Gold Distribution and Genesis in Australian Volcanogenic Massive Sulfide Deposits and Their Significance for Gold Transport Models
Published:January 01, 1989
Ross R. Large, David L. Huston, Peter J. McGoldrick, Peter A. Ruxton, Garry Mcarthur, 1989. "Gold Distribution and Genesis in Australian Volcanogenic Massive Sulfide Deposits and Their Significance for Gold Transport Models", The Geology of Gold Deposits: The Perspective in 1988, Reid R. Keays, W. R. H. Ramsay, David I. Groves
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Volcanogenic massive sulfide deposits in Australia exhibit a range in average gold content from 0.2 to 4.75 ppm Au, with an overall mean of 1.6 ppm. The Mount Morgan Cu-Au deposit in eastern Queensland has been the major producer (237.5 metric tons of gold), followed by the deposits in the Mount Read Volcanics of western Tasmania (Rosebery, Hercules, Que River, Hellyer, and Mount Lyell) which together have a premining resource of 156.3 metric tons of gold.
Two distinct spatial and mineralogical associations of gold mineralization have been defined for the eastern Australian volcanogenic massive sulfide deposits: (1) a gold-zinc association (with lead, silver, and barite), which typically occurs throughout the massive and layered ores with gold and barite concentrated toward the stratigraphic hanging wall of the deposit (e.g., Rosebery, Que River, and Hellyer), and (2) a gold-copper association, which typically occurs in the footwall stringer and lower massive zones of some deposits, particularly those with a high Cu/Zn ratio (e.g., Mount Chalmers, Mount Morgan, and Mount Lyell). This biparite gold association observed in the eastern Australian deposits is also displayed in other volcanogenic massive sulfide provinces, such as the kuroko district (Japan) and the Canadian Archean.
Thermodynamic studies on the controls of gold transport and deposition indicate that the two gold associations described above may relate directly to the gold-transporting mechanism. The footwall gold-copper association reflects gold transport as the AuCl2 complex by high-temperature (>300°C), low pH (<4.5), moderate to high fO2, and high-salinity fluids (>seawater). The hanging-wall gold-zinc association reflects gold transport as the Au(HS)−2 complex by lower temperature (150°-300°C), moderate pH (4.5-6), and moderate fo2 fluids.
A process of gold refining where cooling hydrothermal solutions leach gold (plus zinc and lead) from the lower parts of the sulfide body and reprecipitate the gold at the top of the body, and which is associated with dropping temperature and increasing SO4/H2S ratio, is proposed as the mechanism which leads to gold enrichment at the top of zinc-rich deposits. This process is common in barite-rich Paleozoic deposits but less common in Archean deposits, due to lower SO4/H2S fluid ratios in the latter.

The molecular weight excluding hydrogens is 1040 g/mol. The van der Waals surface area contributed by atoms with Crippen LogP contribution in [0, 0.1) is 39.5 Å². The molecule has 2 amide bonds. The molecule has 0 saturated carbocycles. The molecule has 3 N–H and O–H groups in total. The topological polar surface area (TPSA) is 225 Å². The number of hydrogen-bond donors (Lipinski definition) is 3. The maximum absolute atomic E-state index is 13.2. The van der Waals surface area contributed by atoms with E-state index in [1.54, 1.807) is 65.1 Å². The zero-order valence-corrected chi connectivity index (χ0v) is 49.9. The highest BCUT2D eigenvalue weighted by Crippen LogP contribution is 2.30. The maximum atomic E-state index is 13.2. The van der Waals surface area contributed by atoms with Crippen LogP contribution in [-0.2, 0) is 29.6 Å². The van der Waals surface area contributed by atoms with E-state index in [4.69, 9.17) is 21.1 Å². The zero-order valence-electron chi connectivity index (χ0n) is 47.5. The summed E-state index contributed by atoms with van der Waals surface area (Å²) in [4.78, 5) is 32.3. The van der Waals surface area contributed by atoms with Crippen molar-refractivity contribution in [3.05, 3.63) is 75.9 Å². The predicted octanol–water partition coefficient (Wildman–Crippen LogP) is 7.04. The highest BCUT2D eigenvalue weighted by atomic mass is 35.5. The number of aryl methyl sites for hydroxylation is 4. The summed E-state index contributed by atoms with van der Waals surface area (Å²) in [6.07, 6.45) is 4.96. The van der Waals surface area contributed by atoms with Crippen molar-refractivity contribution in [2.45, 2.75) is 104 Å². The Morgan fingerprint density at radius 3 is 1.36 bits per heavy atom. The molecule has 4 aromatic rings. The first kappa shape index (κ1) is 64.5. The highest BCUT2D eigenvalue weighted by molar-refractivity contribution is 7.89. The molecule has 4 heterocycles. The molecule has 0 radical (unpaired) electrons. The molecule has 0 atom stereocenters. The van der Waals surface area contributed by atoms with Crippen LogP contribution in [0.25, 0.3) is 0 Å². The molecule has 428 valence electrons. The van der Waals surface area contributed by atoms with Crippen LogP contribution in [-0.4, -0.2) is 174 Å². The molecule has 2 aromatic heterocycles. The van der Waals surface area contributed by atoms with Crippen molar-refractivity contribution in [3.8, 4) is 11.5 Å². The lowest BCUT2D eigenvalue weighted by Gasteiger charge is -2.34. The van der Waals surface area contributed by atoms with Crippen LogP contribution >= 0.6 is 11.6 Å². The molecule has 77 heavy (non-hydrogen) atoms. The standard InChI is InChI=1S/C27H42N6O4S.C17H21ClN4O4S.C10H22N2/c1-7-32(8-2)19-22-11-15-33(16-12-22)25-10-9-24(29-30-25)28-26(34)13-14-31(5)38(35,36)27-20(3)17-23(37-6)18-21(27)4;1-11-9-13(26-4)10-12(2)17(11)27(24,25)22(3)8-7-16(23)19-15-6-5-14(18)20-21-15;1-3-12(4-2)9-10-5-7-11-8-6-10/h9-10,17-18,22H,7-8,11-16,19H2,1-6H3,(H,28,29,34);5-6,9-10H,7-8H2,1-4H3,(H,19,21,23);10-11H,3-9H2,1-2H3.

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The Geology of Gold Deposits: The Perspective in 1988
When the price of gold rose from about $200 (U.S.) an ounce in 1979 to nearly $700 an ounce by the end of the same year, the gold rush of the 1980s was under way. Gold production in the western world rose dramatically; from 1981 to 1986 production increased by 300 to 1,282 metric tons per year. Annual production may reach 1,500 to 1,600 metric tons by 1990 (Woodall, 1988). The major contributors to the increased stream of gold have been Australia, Canada, Brazil, and the United States together with other circum-Pacific countries. The increased price of gold and new methods of extraction have allowed many older deposits to be reopened, but the most important factor has been the high success level of exploration. This success has resulted in large part from the application of new genetic models and from the development of new exploration techniques.
There are hundreds of thousands of reported gold occurrences around the world. The majority are alluvial placers, but large numbers of bedrock occurrences have also been discovered. Most of these occurrences prove to be very small and are relatively unimportant in the overall world production level. Most mined gold has come from a small number of giant deposits, which were found by prospectors. It is becoming increasingly clear, however, that the discovery of giant deposits in the future will involve more than the sharp eyes and persistence of the old prospector. The use of sound geologic principles, and exploration programs based on those principles, is what the future holds. An example can be seen in the successful search for gold deposits in the South Pacific. There, exploration models have been based on principles developed in the study of modern geothermal systems. Giant deposits such as Lihir and Porgera have been the reward. Another example is the giant copper-gold-uranium deposit at Olympic Dam, South Australia, discovered beneath 300 m of cover using an exploration program based on models developed by Western Mining Corporation geologists for Zambian copper belt-type deposits.
Gold deposits are widely dispersed throughout many geologic settings and in virtually all kinds of rocks, but they do not seem to have formed at a uniform rate throughout geologic history. On the contrary, two very distinct metallogenic periods have been defined. The first is the Archean era, when most of the great deposits in greenstone belts were formed and the vast Witwatersrand basin deposits in